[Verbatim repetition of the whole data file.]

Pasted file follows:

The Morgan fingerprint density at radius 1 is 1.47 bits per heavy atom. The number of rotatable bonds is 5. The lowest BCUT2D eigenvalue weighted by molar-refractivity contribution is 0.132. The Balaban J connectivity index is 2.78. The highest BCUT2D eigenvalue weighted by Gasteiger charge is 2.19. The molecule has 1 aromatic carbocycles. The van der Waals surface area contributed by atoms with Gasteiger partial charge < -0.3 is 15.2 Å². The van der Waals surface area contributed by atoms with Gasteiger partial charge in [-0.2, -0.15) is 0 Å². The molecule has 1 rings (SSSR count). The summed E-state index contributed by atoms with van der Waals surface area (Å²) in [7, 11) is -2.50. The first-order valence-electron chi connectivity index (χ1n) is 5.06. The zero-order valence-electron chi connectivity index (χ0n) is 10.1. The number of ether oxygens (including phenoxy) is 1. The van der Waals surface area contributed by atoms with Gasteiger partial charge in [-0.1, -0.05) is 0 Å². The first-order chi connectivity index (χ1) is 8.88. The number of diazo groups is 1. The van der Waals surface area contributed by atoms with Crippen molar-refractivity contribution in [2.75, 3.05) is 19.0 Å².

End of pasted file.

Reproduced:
The Morgan fingerprint density at radius 1 is 1.47 bits per heavy atom. The number of rotatable bonds is 5. The lowest BCUT2D eigenvalue weighted by molar-refractivity contribution is 0.132. The Balaban J connectivity index is 2.78. The highest BCUT2D eigenvalue weighted by Gasteiger charge is 2.19. The molecule has 1 aromatic carbocycles. The van der Waals surface area contributed by atoms with Gasteiger partial charge < -0.3 is 15.2 Å². The van der Waals surface area contributed by atoms with Gasteiger partial charge in [-0.2, -0.15) is 0 Å². The molecule has 1 rings (SSSR count). The summed E-state index contributed by atoms with van der Waals surface area (Å²) in [7, 11) is -2.50. The first-order valence-electron chi connectivity index (χ1n) is 5.06. The zero-order valence-electron chi connectivity index (χ0n) is 10.1. The number of ether oxygens (including phenoxy) is 1. The van der Waals surface area contributed by atoms with Gasteiger partial charge in [-0.1, -0.05) is 0 Å². The first-order chi connectivity index (χ1) is 8.88. The number of diazo groups is 1. The van der Waals surface area contributed by atoms with Crippen molar-refractivity contribution in [2.75, 3.05) is 19.0 Å².